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First of all: I found out that a Finnish graffiti artist Tero Karvinen had been chosen to be the official provincial artist of Pirkanmaa province for two years starting September last year (01.09.2011 – 1.08.2013), and located in city of Tampere. Where was I while this unbelievable move was happening? Hibernating? You should believe it when I say that not long ago something like this – i.e. someone getting a monthly salary to make graffiti – would have been really sensational if not utterly impossible in Finland. And yet, this provincial artist is not only going to carry on making his own pieces but he also promises to initiate young people into the art of graffiti. (See: Tero Karvinen pääsee tekemään graffiteja 2500 euron kuukausipalkalla = Tero Karvinen gets to make graffiti for 2500 € per month)

“Save the graffiti”, says the title of an article in Aviisi magazine (16.3.2012) featuring Tero Karvinen, the provincial artist of Pirkanmaa. (Click the image to link to the original in Katutaide’s flickr)

No doubt people like Paavo Arhinmäki, the youngest candidate in the latest presidential election, with his openly positive attitude towards street art – and, as I now read, with some experience in it, too – have had some impact on this turn (see: Turku’s legal Graffiti Wall opens in Kupittaa). Also the work and research made by some art teachers like Veera Jalava and Piritta Malinen must have done its part to smoothen the path for acceptance and even appreciation of graffiti as a legitimate form of creative expression.

Quite recently Malinen defended her thesis about the interaction and meeting points between visual art education and graffiti culture, where she also reviews and characterizes the Finnish graffiti culture. (See the English abstract on pages 8-10 of Malinen’s thesis) Jalava, presently doing her doctoral studies in Aalto University School of Arts, Design and Architecture, won the 2012 Nordic Centre of Heritage Learning (NCK) award for her work as an art educator doing graffiti projects with old people, with whom she even founded a crew, named K65 to indicate the average age of its members. (See Jakoba Sraml from NCK interviewing Veera Jalava)

Then Pori city and Pori Art Museum – apparently mutually seeking to rise into the forefront of the Finnish contemporary art scene and becoming Finland’s street art mecca – commissioned a huge public wall painting from the street artist Mariusz Waraz, aka M-City, who reputedly has the habit of painting an XL mural once a week! I have not taken any photos of the mural in Pori myself (yet) nor even seen it in reality (yet), but was permitted to borrow some small pictures from Katutaide’s flickr site and link them to the larger originals there. (See also New M-City mural in Finland)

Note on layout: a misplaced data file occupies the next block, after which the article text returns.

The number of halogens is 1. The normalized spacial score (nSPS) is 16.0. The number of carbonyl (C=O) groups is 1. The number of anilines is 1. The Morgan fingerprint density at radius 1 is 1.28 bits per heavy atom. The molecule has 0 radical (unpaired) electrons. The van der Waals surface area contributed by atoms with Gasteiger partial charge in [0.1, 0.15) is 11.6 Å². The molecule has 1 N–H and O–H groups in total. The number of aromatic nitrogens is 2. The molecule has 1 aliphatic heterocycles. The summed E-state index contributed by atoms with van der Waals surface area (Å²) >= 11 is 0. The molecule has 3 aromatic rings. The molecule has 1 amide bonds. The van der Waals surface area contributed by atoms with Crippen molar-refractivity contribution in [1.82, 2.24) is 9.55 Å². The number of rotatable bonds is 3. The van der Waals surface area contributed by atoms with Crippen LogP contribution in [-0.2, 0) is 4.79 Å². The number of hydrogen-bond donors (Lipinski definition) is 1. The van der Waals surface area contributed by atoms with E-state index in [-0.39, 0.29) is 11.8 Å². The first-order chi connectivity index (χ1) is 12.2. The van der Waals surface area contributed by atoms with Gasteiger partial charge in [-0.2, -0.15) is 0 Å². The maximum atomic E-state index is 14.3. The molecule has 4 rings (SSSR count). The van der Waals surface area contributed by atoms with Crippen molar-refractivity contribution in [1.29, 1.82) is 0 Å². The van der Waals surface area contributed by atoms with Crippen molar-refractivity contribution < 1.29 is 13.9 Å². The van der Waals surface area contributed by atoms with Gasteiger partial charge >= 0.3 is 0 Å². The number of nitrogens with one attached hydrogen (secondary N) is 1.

“The Polish got on with it”, says the title of an article in Satakunnan Kansa magazine (8.5.2012) featuring Mariusz Waraz in Pori. (Click the image to link to the original in Katutaide’s flickr)

Albeit the artist was Polish – a fact that caused some online discourse about the Finnish museum curators and the art world not appreciating their own (see Jaakko Lyytinen: Culture wars) – the act itself hopefully contributes in paving the way to another new and welcome feature in the Finnish street art scene: giant legal murals.

Meanwhile, there is another new street art craze building momentum in Finland, namely yarn bombing (see e.g. streetcolor: Yarnbombing). From what I have seen and heard, it is basically about sewing, cross stitching, knitting or crocheting more or less complicated designs and shapes intended to be attached or ‘dressed’ on objects such as statues, trees, poles, benches and fences in the city, and even big objects like cars, buses and whole houses can be wrapped this way (see pinterest).

A detail of a cross stitched yarn bombing with a message sewn on a tree. Reykjavik, August 2012. (Photo PD)

While the final fast stage of the process, sewing the knitted piece on the intended object, must sometimes resemble spray bombing in terms of speed and adrenaline, I find most of the characteristics of this street art form very different from the ‘ordinary’ spray painted wall graffiti in terms of methods, makers and meanings. The stages where the actual creation of the work happens can take a long while and can hardly be compared to sketching. And while graffiti is often referred to as art of defiant young males and still doomed as vandalism by many of their co-citizens, most yarn bombers seem to be women of different ages using methods of expression that are traditionally considered feminine crafts, and their intricate ‘throwups’ of thread, fluff and weave can be ‘cleaned’ off easily and cheaply without leaving a trace of damage.

I actually saw examples of yarn bombing with my own eyes this summer, but it was in Reykjavik during a visit to Iceland. What a great excuse to return to the Finnish versions of this exciting, soft (and feminine?) kind of anarchy in another article, another day…

A yarn-bombed tree in a park in the centre of Reykjavik, Iceland, August 2012. (Photo PD)

A piece from the Knit’n’Tag event (25.8.-27.9.2012) in Ruttopuisto park, centre of Helsinki, Finland. Photo © Minna Haveri.

A piece from the Knit’n’Tag event (25.8.-27.9.2012) in Ruttopuisto park, centre of Helsinki, Finland. Photo © Minna Haveri.

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